50. Mrs. Butler
asked the Prime Minister whether, in view of recent evidence, particulars of which have been communi- 1252 cated to him by the hon. Member for Wood Green, regarding the danger to, health of fall-out from previous hydrogen bomb tests, he will now agree to suspend any further hydrogen bomb tests by this country.
§ Mr. R. A. Butler
I have been asked to reply.
No, Sir. I am advised that the figures, of strontium 90 in the cutting sent me by the hon. Member were estimates made during the United States Congressional Hearings last July of levels in human bone which might be reached in the United States if bomb tests were continued for a number of years. Even if these levels were eventually reached they would not be more than a small fraction of the level of 100 units which the reports of the Medical Research Council and of the United States Academy of Sciences regarded as the maximum permissible level for the population as a whole.
In view of the fact that the report in the Lancet indicates that 10 units may be extremely dangerous from the point of view of skeletal concentrations of Strontium 90, and of the fact that there is no threshold below which no damage is done genetically by man-made radiation, and of the doubt there is in the matter, is it not imperative that the Government should seek to protect the health of the people of this country, particularly of the children, by abandoning any further nuclear weapon tests while seeking to get international agreement on the ending of tests?
§ Mr. Butler
I am informed that any extra evidence that we can get will be, as is the evidence we get regularly, closely studied by the Medical Research Council in conjunction with the Report prepared by the United Nations Scientific Committee on Radiation. I cannot anticipate the findings of this report, but as far as I can see the general trend of the evidence is in line with the conclusion in the Medical Research Council's Report.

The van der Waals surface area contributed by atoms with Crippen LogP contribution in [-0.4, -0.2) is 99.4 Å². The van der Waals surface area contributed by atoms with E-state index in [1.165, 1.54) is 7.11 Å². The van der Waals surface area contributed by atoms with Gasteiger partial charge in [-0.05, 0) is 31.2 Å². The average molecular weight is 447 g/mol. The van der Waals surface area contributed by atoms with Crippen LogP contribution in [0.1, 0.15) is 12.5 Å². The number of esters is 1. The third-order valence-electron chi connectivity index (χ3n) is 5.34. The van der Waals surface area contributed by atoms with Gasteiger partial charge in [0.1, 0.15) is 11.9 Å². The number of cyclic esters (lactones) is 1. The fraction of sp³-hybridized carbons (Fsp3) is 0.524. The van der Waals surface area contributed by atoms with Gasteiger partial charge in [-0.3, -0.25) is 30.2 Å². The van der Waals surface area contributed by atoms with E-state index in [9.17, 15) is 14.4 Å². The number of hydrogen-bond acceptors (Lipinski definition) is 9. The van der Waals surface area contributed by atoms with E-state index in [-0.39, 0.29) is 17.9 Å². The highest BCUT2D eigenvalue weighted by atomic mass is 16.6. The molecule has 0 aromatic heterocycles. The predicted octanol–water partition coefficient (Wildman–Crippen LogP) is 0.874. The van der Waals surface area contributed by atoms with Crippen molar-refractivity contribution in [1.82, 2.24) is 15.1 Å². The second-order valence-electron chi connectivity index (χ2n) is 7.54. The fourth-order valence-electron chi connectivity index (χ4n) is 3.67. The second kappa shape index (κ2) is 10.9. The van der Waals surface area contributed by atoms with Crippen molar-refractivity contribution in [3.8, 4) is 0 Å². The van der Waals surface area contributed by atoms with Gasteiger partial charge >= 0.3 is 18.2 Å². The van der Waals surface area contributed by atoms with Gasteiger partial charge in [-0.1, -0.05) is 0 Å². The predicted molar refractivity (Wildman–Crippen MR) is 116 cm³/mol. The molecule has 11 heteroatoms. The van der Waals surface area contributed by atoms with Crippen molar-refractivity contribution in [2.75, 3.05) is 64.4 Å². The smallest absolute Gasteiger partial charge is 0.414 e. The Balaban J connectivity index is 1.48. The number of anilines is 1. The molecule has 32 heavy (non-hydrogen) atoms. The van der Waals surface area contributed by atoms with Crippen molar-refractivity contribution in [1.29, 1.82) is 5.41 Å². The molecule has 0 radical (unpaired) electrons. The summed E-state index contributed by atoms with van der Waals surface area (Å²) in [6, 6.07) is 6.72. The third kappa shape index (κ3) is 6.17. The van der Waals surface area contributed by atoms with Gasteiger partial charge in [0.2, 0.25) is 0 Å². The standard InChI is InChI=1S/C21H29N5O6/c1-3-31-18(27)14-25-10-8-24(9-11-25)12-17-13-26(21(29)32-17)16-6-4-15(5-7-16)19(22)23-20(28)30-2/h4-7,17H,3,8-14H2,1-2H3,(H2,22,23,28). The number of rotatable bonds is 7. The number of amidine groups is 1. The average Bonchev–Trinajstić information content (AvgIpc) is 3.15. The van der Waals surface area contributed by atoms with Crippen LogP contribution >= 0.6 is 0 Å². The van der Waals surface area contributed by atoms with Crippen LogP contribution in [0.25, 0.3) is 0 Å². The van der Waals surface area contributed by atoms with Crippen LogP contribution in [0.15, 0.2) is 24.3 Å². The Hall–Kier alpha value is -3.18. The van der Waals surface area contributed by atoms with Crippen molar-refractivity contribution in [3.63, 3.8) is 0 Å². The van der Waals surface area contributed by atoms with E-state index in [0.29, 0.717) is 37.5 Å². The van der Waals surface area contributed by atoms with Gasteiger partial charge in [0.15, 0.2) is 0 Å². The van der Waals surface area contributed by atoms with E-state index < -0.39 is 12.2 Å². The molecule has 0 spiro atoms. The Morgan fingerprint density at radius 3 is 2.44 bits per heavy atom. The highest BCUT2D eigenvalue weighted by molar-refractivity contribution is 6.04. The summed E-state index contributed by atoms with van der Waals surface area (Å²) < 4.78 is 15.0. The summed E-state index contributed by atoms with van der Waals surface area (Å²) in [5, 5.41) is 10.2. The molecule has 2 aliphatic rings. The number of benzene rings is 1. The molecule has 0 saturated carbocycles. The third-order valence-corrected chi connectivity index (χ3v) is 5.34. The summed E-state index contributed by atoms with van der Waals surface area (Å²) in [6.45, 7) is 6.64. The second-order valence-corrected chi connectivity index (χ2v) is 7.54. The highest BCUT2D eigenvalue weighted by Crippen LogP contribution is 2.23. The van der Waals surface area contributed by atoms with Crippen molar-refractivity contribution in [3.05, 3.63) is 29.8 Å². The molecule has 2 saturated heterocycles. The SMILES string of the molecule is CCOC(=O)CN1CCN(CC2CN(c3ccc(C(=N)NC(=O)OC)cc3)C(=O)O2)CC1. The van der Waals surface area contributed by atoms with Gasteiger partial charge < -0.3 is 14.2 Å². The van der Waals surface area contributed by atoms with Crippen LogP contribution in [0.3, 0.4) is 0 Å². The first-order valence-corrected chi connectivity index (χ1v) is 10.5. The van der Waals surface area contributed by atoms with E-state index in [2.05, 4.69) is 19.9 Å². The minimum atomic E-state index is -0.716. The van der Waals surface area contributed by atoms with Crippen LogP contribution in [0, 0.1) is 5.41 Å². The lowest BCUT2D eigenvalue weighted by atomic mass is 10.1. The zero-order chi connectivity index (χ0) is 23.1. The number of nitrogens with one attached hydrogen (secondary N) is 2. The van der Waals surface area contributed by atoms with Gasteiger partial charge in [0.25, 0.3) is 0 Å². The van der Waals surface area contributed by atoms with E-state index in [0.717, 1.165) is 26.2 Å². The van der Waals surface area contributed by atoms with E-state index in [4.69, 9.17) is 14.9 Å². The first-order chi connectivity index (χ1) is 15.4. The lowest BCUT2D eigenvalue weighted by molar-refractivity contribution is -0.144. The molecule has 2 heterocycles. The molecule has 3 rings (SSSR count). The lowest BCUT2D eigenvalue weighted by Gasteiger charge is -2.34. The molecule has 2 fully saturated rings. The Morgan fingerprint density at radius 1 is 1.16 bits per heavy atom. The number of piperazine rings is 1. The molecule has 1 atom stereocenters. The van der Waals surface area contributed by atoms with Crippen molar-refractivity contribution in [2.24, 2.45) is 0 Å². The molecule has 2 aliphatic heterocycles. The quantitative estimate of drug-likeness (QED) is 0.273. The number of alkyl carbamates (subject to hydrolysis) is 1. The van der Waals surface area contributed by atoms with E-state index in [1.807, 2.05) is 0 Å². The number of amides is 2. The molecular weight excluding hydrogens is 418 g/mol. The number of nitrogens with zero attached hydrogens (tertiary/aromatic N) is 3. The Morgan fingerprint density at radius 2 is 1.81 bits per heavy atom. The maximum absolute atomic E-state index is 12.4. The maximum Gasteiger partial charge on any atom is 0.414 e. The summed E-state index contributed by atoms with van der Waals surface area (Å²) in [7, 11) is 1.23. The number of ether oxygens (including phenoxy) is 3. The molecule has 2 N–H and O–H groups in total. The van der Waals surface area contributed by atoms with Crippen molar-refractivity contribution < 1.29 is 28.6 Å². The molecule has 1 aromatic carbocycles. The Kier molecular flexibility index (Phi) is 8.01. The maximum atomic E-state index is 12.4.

§ Mr. Bevan
Is it not obvious that the whole conception of the threshold is absurd? There must be a large number of people in the world who are liable to be affected by the degree of radiation normally existing, and if the degree is raised is it not obvious that more people will be affected and that, therefore, the whole conception of a threshold is a 1253 political category having no scientific validity at all? Therefore, will not the right hon. Gentleman agree that, for the sake of health, tests ought to be stopped, and would he not further agree that it is essential to stop the tests by Britain, Russia and America in order that other countries not yet making tests may be deterred from starting them?
§ Mr. Butler
The broader question of stopping tests does not arise on this Question, but it does arise in our consideration of the letter we have received from Mr. Bulganin and in the general development of British policy, and I will bear in mind what has been said, but I can say no more on this occasion than that we are nowhere near the limit of danger mentioned.
§ Mr. Butler
Of course, if the effect is larger it affects larger numbers of people. It is a simple way of putting things. We are relieved to some extent to feel that it does not fall yet within the zone of extreme danger mentioned by the Medical Research Council.
§ Dr. Summerskill
May I refresh the right hon. Gentleman's memory? The Medical Research Council's Report to which he has referred said in 1956, when the Council reported, that if tests continued at the "present" rate—which was that before 1956—then there would be danger to the health of some "now living". Since that Report, which was made in 1956 at the request of the Government, tests have increased.
§ Mr. Butler
Yes, it is undoubtedly the case that there is a level of danger, but we have not yet reached the level of danger which the Medical Research Council regarded as dangerous.